I just had an a-ha moment. No I didn't start to sing wake me up before you go... but it does link in I guess... just a little.
I have always wondered how really well educated folks could fall prey to dogmatism and bullshit beliefs. Now I have (possibly) found the answer. Consider the following:
If I teach a 5 year old particle physics and microbiology, anthropology etc and then try to teach that child about religion at the age of 10, surely that child will be quite confused. Surely that child will be skeptical if after teaching him about things that have factual explanations, giving a completely contradictory and irrational alternative explanation to the mysteries of life.
I often see very intelligent people with very dumb beliefs. I am not sniping at religion only, there are many silly beliefs like new age medicine or breaking mirrors that sometimes ruin an otherwise wonderful mind. The answer may lie in the way that mind's foundations were laid. Before I understood the science of life I was told the religious version. Obviously as a child you don't require endless proof, you don't need citations and you certainly don't have any (significant amount of) money that can be taken from you. You become comfortable with these beliefs and choose to keep them. As you grow older and learn more your beliefs are not fully adjusted according to new knowledge gained. Instead you try to explain the irrational in order to keep that part of your brain alive.
Another answer lies in the laziness of the human brain. Unlike a computer, given a calculation several times we will cease to calculate the answer, and rather pull it up from memory. We learn most things once and then repeat them throughout our lives strengthening the neural pathways that allow for these calculations to take place. We do not rethink everything every time we need to figure something out. This is neural network thinking. We build up a neural network that makes us increasingly efficient the more we practice something. We are even at the stage of human social evolution that we can start building computers that think in this way.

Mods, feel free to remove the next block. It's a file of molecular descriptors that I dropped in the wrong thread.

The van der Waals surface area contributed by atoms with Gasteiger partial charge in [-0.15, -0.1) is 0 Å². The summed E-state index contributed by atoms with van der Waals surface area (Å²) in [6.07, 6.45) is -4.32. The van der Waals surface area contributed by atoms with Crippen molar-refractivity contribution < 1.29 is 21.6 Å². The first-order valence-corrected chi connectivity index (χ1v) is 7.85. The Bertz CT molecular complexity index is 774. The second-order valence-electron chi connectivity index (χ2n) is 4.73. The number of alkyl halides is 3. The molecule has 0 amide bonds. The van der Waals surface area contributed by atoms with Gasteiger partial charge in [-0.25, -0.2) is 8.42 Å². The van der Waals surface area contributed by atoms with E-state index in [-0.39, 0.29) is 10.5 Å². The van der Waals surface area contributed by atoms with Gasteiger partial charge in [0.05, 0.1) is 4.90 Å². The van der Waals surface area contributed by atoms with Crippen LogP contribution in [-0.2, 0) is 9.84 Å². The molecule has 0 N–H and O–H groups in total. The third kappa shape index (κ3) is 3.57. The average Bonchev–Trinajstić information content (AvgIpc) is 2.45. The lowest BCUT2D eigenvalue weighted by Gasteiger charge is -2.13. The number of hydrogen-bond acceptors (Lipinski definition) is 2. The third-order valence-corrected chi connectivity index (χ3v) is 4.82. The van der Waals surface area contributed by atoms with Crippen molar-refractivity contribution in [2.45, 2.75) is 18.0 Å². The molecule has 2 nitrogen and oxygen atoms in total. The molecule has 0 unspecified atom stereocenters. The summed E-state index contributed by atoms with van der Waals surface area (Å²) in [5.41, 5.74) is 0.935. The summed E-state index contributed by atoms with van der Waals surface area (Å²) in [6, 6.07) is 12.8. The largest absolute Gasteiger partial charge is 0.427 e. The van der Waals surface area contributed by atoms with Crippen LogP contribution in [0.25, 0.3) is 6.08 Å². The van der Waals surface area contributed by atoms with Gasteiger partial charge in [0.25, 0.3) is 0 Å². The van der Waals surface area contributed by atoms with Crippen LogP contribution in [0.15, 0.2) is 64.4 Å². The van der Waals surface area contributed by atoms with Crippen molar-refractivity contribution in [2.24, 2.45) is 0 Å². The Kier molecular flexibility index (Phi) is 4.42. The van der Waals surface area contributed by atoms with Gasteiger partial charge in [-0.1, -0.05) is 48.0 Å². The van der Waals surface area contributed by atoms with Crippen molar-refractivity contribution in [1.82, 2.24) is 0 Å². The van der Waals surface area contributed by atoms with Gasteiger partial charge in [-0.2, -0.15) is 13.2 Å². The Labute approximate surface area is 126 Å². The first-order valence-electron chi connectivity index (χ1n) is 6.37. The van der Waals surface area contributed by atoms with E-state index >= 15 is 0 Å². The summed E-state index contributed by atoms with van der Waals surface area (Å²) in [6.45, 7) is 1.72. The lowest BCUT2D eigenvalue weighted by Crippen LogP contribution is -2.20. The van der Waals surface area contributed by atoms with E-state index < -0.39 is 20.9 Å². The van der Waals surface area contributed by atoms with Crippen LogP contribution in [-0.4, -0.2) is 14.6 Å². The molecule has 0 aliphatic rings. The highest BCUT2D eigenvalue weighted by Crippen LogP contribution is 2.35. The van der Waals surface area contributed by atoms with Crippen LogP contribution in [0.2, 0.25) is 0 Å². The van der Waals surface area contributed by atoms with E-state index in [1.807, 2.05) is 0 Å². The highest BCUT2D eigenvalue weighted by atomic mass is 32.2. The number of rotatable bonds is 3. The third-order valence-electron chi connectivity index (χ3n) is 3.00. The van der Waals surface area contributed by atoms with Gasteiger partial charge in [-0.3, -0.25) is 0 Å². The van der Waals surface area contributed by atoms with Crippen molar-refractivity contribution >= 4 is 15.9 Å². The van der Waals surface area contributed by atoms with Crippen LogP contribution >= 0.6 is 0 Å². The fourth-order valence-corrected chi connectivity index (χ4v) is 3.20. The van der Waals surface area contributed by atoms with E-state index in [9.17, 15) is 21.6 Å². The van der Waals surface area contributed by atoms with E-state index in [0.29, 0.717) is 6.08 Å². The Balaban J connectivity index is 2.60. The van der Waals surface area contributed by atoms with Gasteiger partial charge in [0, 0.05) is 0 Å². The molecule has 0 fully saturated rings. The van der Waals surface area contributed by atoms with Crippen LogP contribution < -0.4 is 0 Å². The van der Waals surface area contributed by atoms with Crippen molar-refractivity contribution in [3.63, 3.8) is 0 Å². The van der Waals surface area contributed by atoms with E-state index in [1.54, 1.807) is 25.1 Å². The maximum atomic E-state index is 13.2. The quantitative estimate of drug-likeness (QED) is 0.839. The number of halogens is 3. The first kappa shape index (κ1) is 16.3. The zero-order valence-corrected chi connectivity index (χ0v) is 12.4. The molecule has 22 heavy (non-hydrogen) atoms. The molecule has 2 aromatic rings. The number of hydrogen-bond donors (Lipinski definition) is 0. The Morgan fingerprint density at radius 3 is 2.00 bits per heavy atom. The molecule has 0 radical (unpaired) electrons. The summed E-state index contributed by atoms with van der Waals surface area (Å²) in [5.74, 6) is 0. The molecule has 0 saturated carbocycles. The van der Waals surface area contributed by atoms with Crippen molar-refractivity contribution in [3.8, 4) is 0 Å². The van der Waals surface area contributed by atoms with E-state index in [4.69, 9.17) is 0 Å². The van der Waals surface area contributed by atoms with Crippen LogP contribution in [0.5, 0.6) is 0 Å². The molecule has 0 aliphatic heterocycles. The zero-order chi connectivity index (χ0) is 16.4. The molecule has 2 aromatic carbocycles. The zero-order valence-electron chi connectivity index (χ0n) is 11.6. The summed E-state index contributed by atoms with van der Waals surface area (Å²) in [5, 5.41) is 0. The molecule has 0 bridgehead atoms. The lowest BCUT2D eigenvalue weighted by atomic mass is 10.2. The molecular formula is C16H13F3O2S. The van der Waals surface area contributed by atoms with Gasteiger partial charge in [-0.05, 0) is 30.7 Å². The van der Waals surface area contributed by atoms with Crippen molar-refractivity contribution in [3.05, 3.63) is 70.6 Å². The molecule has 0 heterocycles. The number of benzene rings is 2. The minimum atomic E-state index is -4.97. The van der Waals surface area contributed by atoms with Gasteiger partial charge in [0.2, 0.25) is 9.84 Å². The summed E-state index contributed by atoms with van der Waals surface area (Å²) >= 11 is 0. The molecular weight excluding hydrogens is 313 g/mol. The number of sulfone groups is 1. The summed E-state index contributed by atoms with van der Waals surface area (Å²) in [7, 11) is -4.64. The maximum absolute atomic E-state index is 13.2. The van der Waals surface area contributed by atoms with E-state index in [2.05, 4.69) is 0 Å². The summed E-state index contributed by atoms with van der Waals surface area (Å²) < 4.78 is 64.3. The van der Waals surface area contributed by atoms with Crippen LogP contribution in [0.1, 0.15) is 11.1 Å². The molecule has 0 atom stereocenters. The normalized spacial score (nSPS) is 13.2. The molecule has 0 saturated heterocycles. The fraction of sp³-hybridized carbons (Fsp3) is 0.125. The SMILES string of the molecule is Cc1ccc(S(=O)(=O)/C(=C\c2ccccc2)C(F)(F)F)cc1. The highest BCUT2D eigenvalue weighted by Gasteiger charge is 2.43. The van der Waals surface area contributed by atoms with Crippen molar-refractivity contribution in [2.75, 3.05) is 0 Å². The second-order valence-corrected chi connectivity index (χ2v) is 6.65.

The fundamental problem lies with finding the incorrect answer to a question, but being told that it is correct constantly. This reaffirms the correctness of the statement whether it is true or not. I often do not believe in things people tell me, but after a few people tell me the same thing I have to force myself to research the subject so that I do not get tempted to believe a fact that may be incorrect. I pride myself in being a skeptic but sometimes still fall into the trap of blind belief.
The day I decided to become a skeptic I started to methodically(as much as I could) rethink everything that I was ever taught. My very first question was. What is the truth? The answer I came to after thinking for a while is that the truth is reality. If you see things for what they are, then you see the truth. If you see things for what you want them to be, you live in a fantasy world and all of your existence becomes a form of a lie, constantly retelling itself to others to strengthen its cloak over reality.
Rethinking everything is a very painful exercise, which involves admitting to lies and the fruits that those lies promise to bare.